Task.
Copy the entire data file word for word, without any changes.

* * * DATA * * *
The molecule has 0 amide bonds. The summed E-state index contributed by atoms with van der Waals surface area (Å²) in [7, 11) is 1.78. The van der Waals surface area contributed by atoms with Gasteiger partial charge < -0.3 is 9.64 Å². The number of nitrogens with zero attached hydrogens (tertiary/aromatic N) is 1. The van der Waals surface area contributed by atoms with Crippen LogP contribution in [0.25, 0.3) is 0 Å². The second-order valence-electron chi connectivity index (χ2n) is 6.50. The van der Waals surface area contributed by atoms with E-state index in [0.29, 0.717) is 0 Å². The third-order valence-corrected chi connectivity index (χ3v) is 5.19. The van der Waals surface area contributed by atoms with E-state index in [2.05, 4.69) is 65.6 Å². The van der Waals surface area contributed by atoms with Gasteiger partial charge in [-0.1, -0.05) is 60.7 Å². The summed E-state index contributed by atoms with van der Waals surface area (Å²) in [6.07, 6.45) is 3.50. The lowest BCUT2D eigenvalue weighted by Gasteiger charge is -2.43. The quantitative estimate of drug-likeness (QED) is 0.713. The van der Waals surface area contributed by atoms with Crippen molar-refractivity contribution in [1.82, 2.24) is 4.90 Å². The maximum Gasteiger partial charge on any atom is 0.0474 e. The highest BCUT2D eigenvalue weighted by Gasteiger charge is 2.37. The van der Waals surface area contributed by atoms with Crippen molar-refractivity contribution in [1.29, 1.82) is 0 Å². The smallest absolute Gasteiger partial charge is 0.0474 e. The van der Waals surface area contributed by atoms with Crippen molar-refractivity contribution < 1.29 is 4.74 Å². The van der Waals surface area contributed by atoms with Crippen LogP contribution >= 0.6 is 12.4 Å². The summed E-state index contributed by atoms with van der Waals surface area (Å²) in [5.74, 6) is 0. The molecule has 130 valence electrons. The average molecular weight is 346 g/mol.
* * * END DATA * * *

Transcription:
The molecule has 0 amide bonds. The summed E-state index contributed by atoms with van der Waals surface area (Å²) in [7, 11) is 1.78. The van der Waals surface area contributed by atoms with Gasteiger partial charge < -0.3 is 9.64 Å². The number of nitrogens with zero attached hydrogens (tertiary/aromatic N) is 1. The van der Waals surface area contributed by atoms with Crippen LogP contribution in [0.25, 0.3) is 0 Å². The second-order valence-electron chi connectivity index (χ2n) is 6.50. The van der Waals surface area contributed by atoms with E-state index in [0.29, 0.717) is 0 Å². The third-order valence-corrected chi connectivity index (χ3v) is 5.19. The van der Waals surface area contributed by atoms with E-state index in [2.05, 4.69) is 65.6 Å². The van der Waals surface area contributed by atoms with Gasteiger partial charge in [-0.1, -0.05) is 60.7 Å². The summed E-state index contributed by atoms with van der Waals surface area (Å²) in [6.07, 6.45) is 3.50. The lowest BCUT2D eigenvalue weighted by Gasteiger charge is -2.43. The quantitative estimate of drug-likeness (QED) is 0.713. The van der Waals surface area contributed by atoms with Crippen molar-refractivity contribution in [1.82, 2.24) is 4.90 Å². The maximum Gasteiger partial charge on any atom is 0.0474 e. The highest BCUT2D eigenvalue weighted by Gasteiger charge is 2.37. The van der Waals surface area contributed by atoms with Crippen molar-refractivity contribution in [1.29, 1.82) is 0 Å². The smallest absolute Gasteiger partial charge is 0.0474 e. The van der Waals surface area contributed by atoms with Crippen molar-refractivity contribution < 1.29 is 4.74 Å². The van der Waals surface area contributed by atoms with Crippen LogP contribution >= 0.6 is 12.4 Å². The summed E-state index contributed by atoms with van der Waals surface area (Å²) in [5.74, 6) is 0. The molecule has 130 valence electrons. The average molecular weight is 346 g/mol.